Employers Lack Tech to Closely Manage Contingent Workers

Warehouse Workers

Most companies manage their external workers with procurement-focused systems that address tasks involved with contracts, purchase orders and payment but do little to help oversee their performance on the ground.

That’s one of the conclusions of Services Procurement Insights 2019, a report from SAP Fieldglass and Oxford Economics. Though SAP’s bias here is obvious—Fieldglass is a vendor management system, after all—the study’s main points are worth considering as contingent workers grow as a proportion of the overall labor force.

Although employers continue to rely on contingent workers to advance their business, they’re not paying nearly enough attention to managing them, the report said. As a result, companies aren’t realizing the full value of their investment even as they expose themselves to security and compliance issues.

Although employers continue to rely on contingent workers to advance their business, they’re not paying nearly enough attention to managing them. @SAPFieldglass #HR #HRTech Share on X

The study found that external workers, including contingent workers and service providers, have knitted themselves into a number of areas of business operations, increasing agility and speed to market as well as providing necessary skills. For example, 62 percent of the business executives surveyed said external workers are important or extremely important to meeting the need for specialized technology and digital skills.

On average, the report found, 42 percent of total workforce spend is on external workers. More than half of that is on contingent labor.

Under-Managed Contingent Workers

SAP Fieldglass General Manager Arun Srinivasan said the study revealed “the significant need to better manage this sizable workforce to maximize value and minimize risk.”

For one thing, these workers aren’t managed closely enough, the study said. Just 47 percent of executives are “highly informed” about contingent workers’ contract terms, for example, while only 31 percent are as informed about the quality of their work.

Besides making external workers difficult to manage, this lack of insight exposes companies to security and compliance issues. Nearly half, 47 percent, of executives reported some kind of digital security breach with non-payroll workers. Forty percent faced some kind of compliance issue, and 36 percent reported worker misclassifications.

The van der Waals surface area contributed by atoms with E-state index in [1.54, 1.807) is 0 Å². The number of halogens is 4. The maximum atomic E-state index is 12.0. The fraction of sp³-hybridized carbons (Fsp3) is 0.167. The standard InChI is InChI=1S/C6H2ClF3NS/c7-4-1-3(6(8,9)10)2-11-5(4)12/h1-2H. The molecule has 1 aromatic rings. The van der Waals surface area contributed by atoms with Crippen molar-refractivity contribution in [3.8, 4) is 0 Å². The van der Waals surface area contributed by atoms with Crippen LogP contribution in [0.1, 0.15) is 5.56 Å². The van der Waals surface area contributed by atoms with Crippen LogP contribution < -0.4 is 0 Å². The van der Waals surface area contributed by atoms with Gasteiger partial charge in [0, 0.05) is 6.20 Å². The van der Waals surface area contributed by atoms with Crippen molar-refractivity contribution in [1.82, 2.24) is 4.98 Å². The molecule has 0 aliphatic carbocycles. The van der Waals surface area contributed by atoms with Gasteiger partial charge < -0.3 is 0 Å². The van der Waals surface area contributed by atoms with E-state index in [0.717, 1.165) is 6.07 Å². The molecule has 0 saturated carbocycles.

Procurement, Meet HR

SAP’s suggestions for addressing these issues follow the report’s logic. Organizations, it says, must develop greater visibility into their external workforce, manage it more rigorously and do so by working across functions.

For one thing, that means managing external resources as closely as they manage their payroll employees. Among other things, employers should monitor work quality and the ability to meet milestones.

Also, business leaders must understand that managing external workers requires collaboration between Procurement, HR, IT and the lines of business involved with each engagement. Each function brings “meaningful insights to the table,” the report said. However, only 22 percent of the study’s participants believe HR and Procurement collaborate at a “highly effective” level.

Most companies have effective HR technology in place, the study found. And while many have procurement solutions to handle the financial aspects of hiring external workers—items such as contracts, purchase orders and invoicing—they don’t have systems to manage contingent workers at an operational level. For example, few companies have technology that can verify certifications and training.

Sign up for our newsletter here.

Image: iStock

Previous articleMost Marketers Seen Ending Personalization Efforts By 2025. And Recruiters?
Next articleQualtrics Tool Ties Technology Use to Employee Experience